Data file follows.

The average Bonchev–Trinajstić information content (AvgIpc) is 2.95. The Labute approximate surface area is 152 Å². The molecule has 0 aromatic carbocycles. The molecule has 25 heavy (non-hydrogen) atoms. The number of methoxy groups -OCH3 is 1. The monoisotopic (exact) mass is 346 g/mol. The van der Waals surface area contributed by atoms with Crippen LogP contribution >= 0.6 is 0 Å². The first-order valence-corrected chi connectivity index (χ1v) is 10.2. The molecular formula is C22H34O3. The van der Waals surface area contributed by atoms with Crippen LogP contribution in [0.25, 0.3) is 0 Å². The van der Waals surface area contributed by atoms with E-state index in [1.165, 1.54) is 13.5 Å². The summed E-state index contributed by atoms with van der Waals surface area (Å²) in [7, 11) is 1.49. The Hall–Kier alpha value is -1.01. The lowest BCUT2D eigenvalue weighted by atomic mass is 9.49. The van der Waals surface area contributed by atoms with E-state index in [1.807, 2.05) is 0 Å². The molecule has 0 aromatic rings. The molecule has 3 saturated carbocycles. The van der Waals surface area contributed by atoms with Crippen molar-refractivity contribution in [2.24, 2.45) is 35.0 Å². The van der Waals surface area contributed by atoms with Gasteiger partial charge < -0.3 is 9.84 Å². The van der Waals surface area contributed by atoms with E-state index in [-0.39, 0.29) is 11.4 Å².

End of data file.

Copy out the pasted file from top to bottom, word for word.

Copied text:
The average Bonchev–Trinajstić information content (AvgIpc) is 2.95. The Labute approximate surface area is 152 Å². The molecule has 0 aromatic carbocycles. The molecule has 25 heavy (non-hydrogen) atoms. The number of methoxy groups -OCH3 is 1. The monoisotopic (exact) mass is 346 g/mol. The van der Waals surface area contributed by atoms with Crippen LogP contribution >= 0.6 is 0 Å². The first-order valence-corrected chi connectivity index (χ1v) is 10.2. The molecular formula is C22H34O3. The van der Waals surface area contributed by atoms with Crippen LogP contribution in [0.25, 0.3) is 0 Å². The van der Waals surface area contributed by atoms with E-state index in [1.165, 1.54) is 13.5 Å². The summed E-state index contributed by atoms with van der Waals surface area (Å²) in [7, 11) is 1.49. The Hall–Kier alpha value is -1.01. The lowest BCUT2D eigenvalue weighted by atomic mass is 9.49. The van der Waals surface area contributed by atoms with E-state index in [1.807, 2.05) is 0 Å². The molecule has 0 aromatic rings. The molecule has 3 saturated carbocycles. The van der Waals surface area contributed by atoms with Crippen molar-refractivity contribution in [2.24, 2.45) is 35.0 Å². The van der Waals surface area contributed by atoms with Gasteiger partial charge < -0.3 is 9.84 Å². The van der Waals surface area contributed by atoms with E-state index in [-0.39, 0.29) is 11.4 Å².